With apologies to poet Robert Frost, two roads diverged toward the White House, and athletes of color increasingly are choosing the one less traveled by.

Even if you are only a casual observer of sports news, you likely know that Boston Red Sox manager Alex Cora decided to skip the team’s recent trip to the White House last week. Cora, who is from Puerto Rico, said he didn’t feel comfortable going because the U.S. territory is “still struggling” and people there are without “basic needs, others without electricity, and many houses and schools are still in poor condition.” President Donald Trump insists that Puerto Rico has received more money than the hurricane-devastated Texas and Florida combined — $91 billion. Except that’s not really true. The island has received $51 billion and still needs massive aid for food and infrastructure. Many wonder if the president would have a different response if Puerto Ricans were white, not brown, Americans.

Perhaps not, but at this juncture, a trip to the White House represents disrespect for many non-white athletes. Several Red Sox players, including Mookie Betts, Jackie Bradley Jr., Hector Velazquez and David Price — all men of color — also decided not to go to the White House. David Price retweeted local sports columnist Steve Buckley’s observation,“It’s the white Sox who’ll be going.”They are the latest athletes of color who’ve skipped the team White House visit — notably, superstar basketball players Steph Curry of The Golden State Warriors and LeBron James of the Cleveland Cavaliers. Also, the mostly black Clemson football players stayed away, telling TheRoot.com that “racism” and the president’s “divisive politics” turned them off. President Trump responded to all of these rejections with nasty tweets denigrating the players’ skill or intellect. Can you blame them for refusing the invitation?

But President Trump never had to worry about golfer Tiger Woods rejecting his invite. Days before the Red Sox visit, Woods was in the Rose Garden, fresh from his Masters Tournament victory, receiving the Presidential Medal of Freedom. The president praised his “incredible success and comeback in sports (Golf) and more importantly Life.” It’s not surprising that the president enthusiastically lauded this athlete of color. They are golf partners, and Woods designed a golf course in Dubai for the Trump Organization. To be clear, Tiger Woods is a master golfer, an outstanding athlete, and his recent win was stunning. All praises for his athleticism are appropriate. (I’m not forgetting the other things in his past that cast a shadow, but that is a story for another day). It rankles me that Woods steadfastly ignores the president’s racial rants. When asked to respond, he says he respects the office of the presidency. I wish he’d tell the current occupant to do the same. Tiger Wood’s action would feel like racial betrayal except he, in the words of the late poet Maya Angelou, told us “who he was the first time.” The self-described “Cablinasian” has gone out of his way not to claim his racial heritages. That decision is certainly his to make, but I’m sick to death of people like him allowing themselves to be used as props in a racist monologue, and as shields to counter the movement against intolerance.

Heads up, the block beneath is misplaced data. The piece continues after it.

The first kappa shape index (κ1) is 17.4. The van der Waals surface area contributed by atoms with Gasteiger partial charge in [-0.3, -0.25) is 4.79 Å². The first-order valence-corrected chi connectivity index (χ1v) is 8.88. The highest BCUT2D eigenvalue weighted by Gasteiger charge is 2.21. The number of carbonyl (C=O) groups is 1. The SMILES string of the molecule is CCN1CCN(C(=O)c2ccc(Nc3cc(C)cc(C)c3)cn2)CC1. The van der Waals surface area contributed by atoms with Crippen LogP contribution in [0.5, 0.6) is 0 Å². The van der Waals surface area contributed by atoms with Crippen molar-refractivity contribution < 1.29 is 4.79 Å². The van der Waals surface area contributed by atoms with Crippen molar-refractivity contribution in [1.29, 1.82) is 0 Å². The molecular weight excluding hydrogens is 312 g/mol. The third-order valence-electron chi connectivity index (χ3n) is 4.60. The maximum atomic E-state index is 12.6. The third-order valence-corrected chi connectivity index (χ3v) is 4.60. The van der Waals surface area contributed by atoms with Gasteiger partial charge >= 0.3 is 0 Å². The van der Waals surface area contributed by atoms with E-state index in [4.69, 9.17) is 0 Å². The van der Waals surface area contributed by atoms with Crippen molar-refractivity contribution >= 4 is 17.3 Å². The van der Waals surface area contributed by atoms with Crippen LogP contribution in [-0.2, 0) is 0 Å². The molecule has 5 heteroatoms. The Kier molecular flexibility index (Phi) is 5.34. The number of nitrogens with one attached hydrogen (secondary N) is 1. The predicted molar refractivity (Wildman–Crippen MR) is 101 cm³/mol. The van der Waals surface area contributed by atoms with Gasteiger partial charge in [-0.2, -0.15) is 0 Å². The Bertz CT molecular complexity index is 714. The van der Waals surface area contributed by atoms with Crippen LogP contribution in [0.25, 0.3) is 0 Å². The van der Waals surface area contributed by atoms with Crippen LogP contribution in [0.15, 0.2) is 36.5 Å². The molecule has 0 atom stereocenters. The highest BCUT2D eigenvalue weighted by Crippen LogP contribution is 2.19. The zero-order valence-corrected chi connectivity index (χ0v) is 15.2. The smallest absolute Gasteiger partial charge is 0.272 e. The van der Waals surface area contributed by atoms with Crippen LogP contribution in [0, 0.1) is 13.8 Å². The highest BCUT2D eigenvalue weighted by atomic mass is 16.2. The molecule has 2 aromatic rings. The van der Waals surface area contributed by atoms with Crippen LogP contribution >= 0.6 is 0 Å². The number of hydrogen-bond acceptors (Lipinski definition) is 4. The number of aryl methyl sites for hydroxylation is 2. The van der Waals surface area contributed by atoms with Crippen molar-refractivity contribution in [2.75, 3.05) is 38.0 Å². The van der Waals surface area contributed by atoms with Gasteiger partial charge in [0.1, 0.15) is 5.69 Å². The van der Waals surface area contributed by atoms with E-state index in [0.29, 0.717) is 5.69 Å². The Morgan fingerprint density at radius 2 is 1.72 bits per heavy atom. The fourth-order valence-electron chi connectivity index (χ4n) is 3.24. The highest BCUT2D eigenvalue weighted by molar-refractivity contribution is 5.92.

I stand with those who’ve decided not to be used in that way.

Correction: A previous version of this piece incorrectly cited the number of aid dollars received by Puerto Rico, Texas and Florida as millions instead of billions. Texas and Florida received a combined amount of $91 billion in aid and Puerto Rico received $51 billion.